By Jen Bakken
A display case at Delano Commons is currently housing pieces of art, handmade by Leo Wertish.
From plates and bowls to animals and clocks, Wertish’s creations amaze fellow residents.
While they peak through the glass of the display case, they can’t help but wonder how did he do that?
“It’s pretty amazing,” said Lyle Thingvold, a friend of Wertish’s who also lives at the Delano Commons.
A visit to the apartment Leo shares with his wife, Audrey, brings to view many more items he has made.
In the center of their living room is a unique coffee table with a tile top, along with a candle holder and round cribbage board. The coffee table was made from scratch, without a kit or instructions.
“Each piece was measured and planned,” Wertish said.
To the right of the coffee table is a very interesting clock with 108 wooden pieces. The clock doesn’t require batteries or electricity to work. It was one of the few times Leo used instructions, and it took him about a month to complete.
Thingvold admits he has never seen anything quite like this clock.
“It’s a talent, he really put some time on that,” said Audrey Wertish. “I sew, I cook, I do other things, but I don’t carve. I’ve tried, but I have no talent for carving. He does, though.”
For many years, Leo lived in Delano and was the owner of Leo’s Upholstery. His garage served as his shop, and his business thrived for 30 years.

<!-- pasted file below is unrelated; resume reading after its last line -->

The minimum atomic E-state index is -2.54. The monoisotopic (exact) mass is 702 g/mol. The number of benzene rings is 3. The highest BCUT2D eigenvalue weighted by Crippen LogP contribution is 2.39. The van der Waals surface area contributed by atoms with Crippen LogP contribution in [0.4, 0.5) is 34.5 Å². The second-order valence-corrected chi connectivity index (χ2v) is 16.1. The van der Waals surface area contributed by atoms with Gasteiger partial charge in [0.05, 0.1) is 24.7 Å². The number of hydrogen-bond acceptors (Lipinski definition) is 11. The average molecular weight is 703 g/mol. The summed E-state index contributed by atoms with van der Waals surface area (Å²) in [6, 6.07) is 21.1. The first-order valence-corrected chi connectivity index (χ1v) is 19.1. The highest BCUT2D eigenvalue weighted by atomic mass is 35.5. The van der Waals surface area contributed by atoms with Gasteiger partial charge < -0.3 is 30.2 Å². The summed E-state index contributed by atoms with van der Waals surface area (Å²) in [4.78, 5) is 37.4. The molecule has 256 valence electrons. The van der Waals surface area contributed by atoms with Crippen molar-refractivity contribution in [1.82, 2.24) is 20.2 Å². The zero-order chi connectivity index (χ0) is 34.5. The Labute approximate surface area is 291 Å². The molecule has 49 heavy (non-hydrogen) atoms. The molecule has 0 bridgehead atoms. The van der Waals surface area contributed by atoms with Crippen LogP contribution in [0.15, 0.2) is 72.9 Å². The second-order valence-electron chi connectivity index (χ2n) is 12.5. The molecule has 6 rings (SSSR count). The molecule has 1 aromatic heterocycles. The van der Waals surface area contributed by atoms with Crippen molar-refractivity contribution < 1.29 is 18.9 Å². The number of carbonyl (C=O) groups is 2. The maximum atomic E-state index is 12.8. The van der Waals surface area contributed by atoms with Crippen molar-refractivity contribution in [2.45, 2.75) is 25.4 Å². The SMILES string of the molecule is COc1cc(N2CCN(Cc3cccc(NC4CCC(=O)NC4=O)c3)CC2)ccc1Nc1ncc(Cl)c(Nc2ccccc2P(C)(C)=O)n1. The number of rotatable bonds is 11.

He started carving about 20 years ago, on his own, without any classes or instruction.
“When I was in my home,” Leo remembered, “I made everything in my living room, including the furniture, except for the TV.”
Leo and Audrey were married eight years ago this Valentine’s Day in Texas.
During this time, the couple had a home in Texas, and spent winters there. Because of Audrey’s allergies, they no longer spend the cold months in Texas.
After two years of living in Howard Lake, the couple now calls Delano home. They are volunteers at the Delano Senior Center, and enjoy nightly card games.
“During retirement, you may not be working,” said Audrey. “You are still busy all the time, but you are having a good time.”
When he is not using cedar, basswood, oak, or mahogany from Indonesia, Leo is creating other items.
He made a cannon that has won first place twice at miniature cannon shoots at the Waverly Gun Club.
“The more powder you put in,” Leo laughs, “the further it will shoot.”
Currently, Leo isn’t working on any projects, but with his talent, its only a matter of time before he is creating another masterpiece.